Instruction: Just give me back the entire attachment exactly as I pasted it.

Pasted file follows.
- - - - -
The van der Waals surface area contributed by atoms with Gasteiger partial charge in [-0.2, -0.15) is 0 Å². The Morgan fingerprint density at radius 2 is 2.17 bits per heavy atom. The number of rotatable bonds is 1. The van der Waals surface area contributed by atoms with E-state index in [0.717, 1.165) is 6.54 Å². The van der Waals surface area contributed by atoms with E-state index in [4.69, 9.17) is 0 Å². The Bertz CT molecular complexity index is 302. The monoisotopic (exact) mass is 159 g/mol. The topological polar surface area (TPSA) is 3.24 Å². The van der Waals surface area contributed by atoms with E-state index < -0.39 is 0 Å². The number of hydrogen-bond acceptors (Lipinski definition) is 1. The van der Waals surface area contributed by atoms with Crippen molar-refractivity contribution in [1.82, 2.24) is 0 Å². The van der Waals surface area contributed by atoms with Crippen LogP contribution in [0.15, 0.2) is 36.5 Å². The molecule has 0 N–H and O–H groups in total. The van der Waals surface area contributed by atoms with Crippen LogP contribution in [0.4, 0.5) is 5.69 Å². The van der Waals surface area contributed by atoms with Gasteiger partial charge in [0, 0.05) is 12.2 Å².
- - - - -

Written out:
The van der Waals surface area contributed by atoms with Gasteiger partial charge in [-0.2, -0.15) is 0 Å². The Morgan fingerprint density at radius 2 is 2.17 bits per heavy atom. The number of rotatable bonds is 1. The van der Waals surface area contributed by atoms with E-state index in [0.717, 1.165) is 6.54 Å². The van der Waals surface area contributed by atoms with E-state index in [4.69, 9.17) is 0 Å². The Bertz CT molecular complexity index is 302. The monoisotopic (exact) mass is 159 g/mol. The topological polar surface area (TPSA) is 3.24 Å². The van der Waals surface area contributed by atoms with E-state index < -0.39 is 0 Å². The number of hydrogen-bond acceptors (Lipinski definition) is 1. The van der Waals surface area contributed by atoms with Crippen molar-refractivity contribution in [1.82, 2.24) is 0 Å². The van der Waals surface area contributed by atoms with Crippen LogP contribution in [0.15, 0.2) is 36.5 Å². The molecule has 0 N–H and O–H groups in total. The van der Waals surface area contributed by atoms with Crippen LogP contribution in [0.4, 0.5) is 5.69 Å². The van der Waals surface area contributed by atoms with Gasteiger partial charge in [0, 0.05) is 12.2 Å².